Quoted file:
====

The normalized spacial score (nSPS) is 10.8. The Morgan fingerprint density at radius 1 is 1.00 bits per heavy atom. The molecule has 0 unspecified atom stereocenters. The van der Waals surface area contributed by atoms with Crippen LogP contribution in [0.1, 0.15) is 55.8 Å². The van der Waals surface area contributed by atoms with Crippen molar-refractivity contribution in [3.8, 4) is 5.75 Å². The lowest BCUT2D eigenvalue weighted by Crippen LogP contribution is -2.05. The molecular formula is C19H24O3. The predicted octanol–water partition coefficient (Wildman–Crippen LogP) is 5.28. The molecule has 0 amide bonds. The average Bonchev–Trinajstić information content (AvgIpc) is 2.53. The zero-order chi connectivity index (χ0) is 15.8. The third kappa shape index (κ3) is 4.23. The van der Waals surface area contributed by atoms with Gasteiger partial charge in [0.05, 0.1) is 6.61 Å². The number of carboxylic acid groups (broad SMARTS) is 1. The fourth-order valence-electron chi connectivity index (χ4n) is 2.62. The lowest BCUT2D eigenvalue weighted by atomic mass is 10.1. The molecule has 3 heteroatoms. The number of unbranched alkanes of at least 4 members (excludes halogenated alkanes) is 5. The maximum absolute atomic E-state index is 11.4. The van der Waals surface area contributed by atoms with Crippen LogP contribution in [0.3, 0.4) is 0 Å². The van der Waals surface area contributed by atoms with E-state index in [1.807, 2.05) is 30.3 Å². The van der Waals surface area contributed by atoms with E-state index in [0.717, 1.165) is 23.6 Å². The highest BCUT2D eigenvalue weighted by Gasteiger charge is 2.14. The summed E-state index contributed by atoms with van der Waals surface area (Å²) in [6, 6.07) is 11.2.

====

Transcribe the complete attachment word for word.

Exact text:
The normalized spacial score (nSPS) is 10.8. The Morgan fingerprint density at radius 1 is 1.00 bits per heavy atom. The molecule has 0 unspecified atom stereocenters. The van der Waals surface area contributed by atoms with Crippen LogP contribution in [0.1, 0.15) is 55.8 Å². The van der Waals surface area contributed by atoms with Crippen molar-refractivity contribution in [3.8, 4) is 5.75 Å². The lowest BCUT2D eigenvalue weighted by Crippen LogP contribution is -2.05. The molecular formula is C19H24O3. The predicted octanol–water partition coefficient (Wildman–Crippen LogP) is 5.28. The molecule has 0 amide bonds. The average Bonchev–Trinajstić information content (AvgIpc) is 2.53. The zero-order chi connectivity index (χ0) is 15.8. The third kappa shape index (κ3) is 4.23. The van der Waals surface area contributed by atoms with Gasteiger partial charge in [0.05, 0.1) is 6.61 Å². The number of carboxylic acid groups (broad SMARTS) is 1. The fourth-order valence-electron chi connectivity index (χ4n) is 2.62. The lowest BCUT2D eigenvalue weighted by atomic mass is 10.1. The molecule has 3 heteroatoms. The number of unbranched alkanes of at least 4 members (excludes halogenated alkanes) is 5. The maximum absolute atomic E-state index is 11.4. The van der Waals surface area contributed by atoms with Crippen LogP contribution in [0.3, 0.4) is 0 Å². The van der Waals surface area contributed by atoms with E-state index in [1.807, 2.05) is 30.3 Å². The van der Waals surface area contributed by atoms with E-state index in [0.717, 1.165) is 23.6 Å². The highest BCUT2D eigenvalue weighted by Gasteiger charge is 2.14. The summed E-state index contributed by atoms with van der Waals surface area (Å²) in [6, 6.07) is 11.2.